Last December I signed up for the Marcothon, a challenge where you have to run every day in December for at least 3 miles or 25 minutes, “anywhere your feet can touch the ground” as the website says. It’s probably the only time of my (running) life where I can honestly say I hated my running, a measly 3 miles felt like the longest of long runs, Oh and the weather was cold to boot. We’d booked a family skiing holiday over Christmas and when I scoped out the hotel gym on arrival, I admit I was relieved to find the treadmill was kaput, so after 21 consecutive days running I was out. My rationale for signing up had been to offset the calories and overindulgence of aforementioned Christmas parties, but my heart probably just wasn't in it.
The only enjoyable element was the unofficial “battle of the poets” that I indulged in with fellow Dumfries Harrier Ian Gray, where we posted increasingly corny and contrived poems recording our daily efforts on Facebook.
I then spent most of this year telling anyone who would care to listen, all the good reasons why I’d rather walk over hot coals than sign up for the Marcothon again. As December drew closer and all my fellow Harriers concurred that running for 31 days in December was just bonkers, played no part in any training schedule and liable to stuff my already fatigued legs, my resolve hardened.
Marcothon wasn’t going to happen!
By mid-November, my packed social schedule of Christmas parties was steadily mounting… Two Lunches in London, running club party in Dumfries, Christmas lunch in Liverpool, office party in Glasgow and works night out in Dumfries, I could feel the calories mounting and the pounds piling on, but I hadn’t enjoyed Marcothon so there was no way I was signing up for it.
The 2013 Marcothon Facebook page went live, and amid much social media buzz, I didn’t accept the invite, my resolve was strong!I mentioned to a running buddy that I was giving Marcothon a miss this year, because for a seasoned runner like me (cough cough) it’s of no benefit (are you starting to hear the sound of petards being hoisted yet?). Her response was “you have to do it, we all loved your poems”, but no I’m a firm, determined individual, I resisted her womanly charms.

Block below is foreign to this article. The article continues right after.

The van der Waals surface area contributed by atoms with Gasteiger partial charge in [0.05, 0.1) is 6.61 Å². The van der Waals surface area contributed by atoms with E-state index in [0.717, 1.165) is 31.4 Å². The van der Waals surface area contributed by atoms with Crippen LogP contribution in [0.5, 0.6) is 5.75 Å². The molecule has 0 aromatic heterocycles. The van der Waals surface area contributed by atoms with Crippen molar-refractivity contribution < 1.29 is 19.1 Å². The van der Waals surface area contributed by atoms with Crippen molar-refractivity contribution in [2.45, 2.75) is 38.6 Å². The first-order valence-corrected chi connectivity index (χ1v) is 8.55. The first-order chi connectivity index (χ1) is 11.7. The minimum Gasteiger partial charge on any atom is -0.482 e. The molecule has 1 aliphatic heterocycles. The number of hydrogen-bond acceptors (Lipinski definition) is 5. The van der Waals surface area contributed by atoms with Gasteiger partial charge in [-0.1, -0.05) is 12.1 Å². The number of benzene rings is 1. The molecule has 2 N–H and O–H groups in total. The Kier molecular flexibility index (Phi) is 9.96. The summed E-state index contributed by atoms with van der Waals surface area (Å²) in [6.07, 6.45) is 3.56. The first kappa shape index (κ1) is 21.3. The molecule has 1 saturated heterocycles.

I actually made it all the way to November 30th before my feeble willpower crumbled, six Christmas parties, hundreds of miles of travelling, I can see what’ll happen. Without the discipline of a challenge or the pressure of an imminent big race, I’ll end up not running much, drinking far too much and developing a figure like Humpty Dumpty, so I signed up, I’m a 2013 Marcothoner!Bizarrely having hated just about every moment of it last year, I actually quite enjoyed it this year. The biggest challenge was been planning how to actually going to fit runs into my schedule. I started off with a head torch run round Mabie Forest; I’ve resorted to hotel treadmills a couple of times. I set of for a 3 miler from my London Hotel and ended up doing 9 miles taking photos of the central
|Albert Hall, all lit up|
So when Andy suggested a change in our weekend routine, I jumped at it. Let’s try the Carlisle ParkRun on the Saturday before Christmas, after all its only 3 miles and then we can do our usual long trail run on the Sunday, ideal.The other attraction was that the course record for the venue’s 5km run is 18 minutes and change; surely with our athletic pedigree we’d be pushing for highly placed finishes?
Having registered post Thursday’s Glasgow Xmas party, pay attention now! This will be relevant later; I printed off my barcode and arranged to meet Andy at Chances Park Carlisle, giving ourselves ample time for a proper warm-up.Sadly the weather gods contrived to mess up our well intentioned warm-up plan and Saturday dawned chilly and very windy, we managed a half-hearted jog of around 500m then joined the 80 or so souls who’d turned out. Our minimal recce has also suggested that the course was “undulating”, runner-speak for hilly!